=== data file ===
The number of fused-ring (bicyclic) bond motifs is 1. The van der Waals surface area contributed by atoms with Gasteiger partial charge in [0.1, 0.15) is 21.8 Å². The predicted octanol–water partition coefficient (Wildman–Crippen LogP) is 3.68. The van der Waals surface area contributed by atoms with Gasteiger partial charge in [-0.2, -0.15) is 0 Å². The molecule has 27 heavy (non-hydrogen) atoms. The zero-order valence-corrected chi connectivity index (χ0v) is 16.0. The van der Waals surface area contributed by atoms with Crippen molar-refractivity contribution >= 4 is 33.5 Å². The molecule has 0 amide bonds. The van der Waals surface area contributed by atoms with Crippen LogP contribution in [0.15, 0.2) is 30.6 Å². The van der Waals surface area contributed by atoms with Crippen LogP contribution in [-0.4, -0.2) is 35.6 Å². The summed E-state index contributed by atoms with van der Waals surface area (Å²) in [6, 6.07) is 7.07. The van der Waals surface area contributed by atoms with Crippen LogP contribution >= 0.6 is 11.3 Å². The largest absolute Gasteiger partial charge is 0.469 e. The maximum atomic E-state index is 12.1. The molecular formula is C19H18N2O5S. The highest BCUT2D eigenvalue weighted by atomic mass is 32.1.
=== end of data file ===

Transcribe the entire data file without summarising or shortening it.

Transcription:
The number of fused-ring (bicyclic) bond motifs is 1. The van der Waals surface area contributed by atoms with Gasteiger partial charge in [0.1, 0.15) is 21.8 Å². The predicted octanol–water partition coefficient (Wildman–Crippen LogP) is 3.68. The van der Waals surface area contributed by atoms with Gasteiger partial charge in [-0.2, -0.15) is 0 Å². The molecule has 27 heavy (non-hydrogen) atoms. The zero-order valence-corrected chi connectivity index (χ0v) is 16.0. The van der Waals surface area contributed by atoms with Crippen molar-refractivity contribution >= 4 is 33.5 Å². The molecule has 0 amide bonds. The van der Waals surface area contributed by atoms with Crippen LogP contribution in [0.15, 0.2) is 30.6 Å². The van der Waals surface area contributed by atoms with Crippen LogP contribution in [-0.4, -0.2) is 35.6 Å². The summed E-state index contributed by atoms with van der Waals surface area (Å²) in [6, 6.07) is 7.07. The van der Waals surface area contributed by atoms with Crippen LogP contribution >= 0.6 is 11.3 Å². The largest absolute Gasteiger partial charge is 0.469 e. The maximum atomic E-state index is 12.1. The molecular formula is C19H18N2O5S. The highest BCUT2D eigenvalue weighted by atomic mass is 32.1.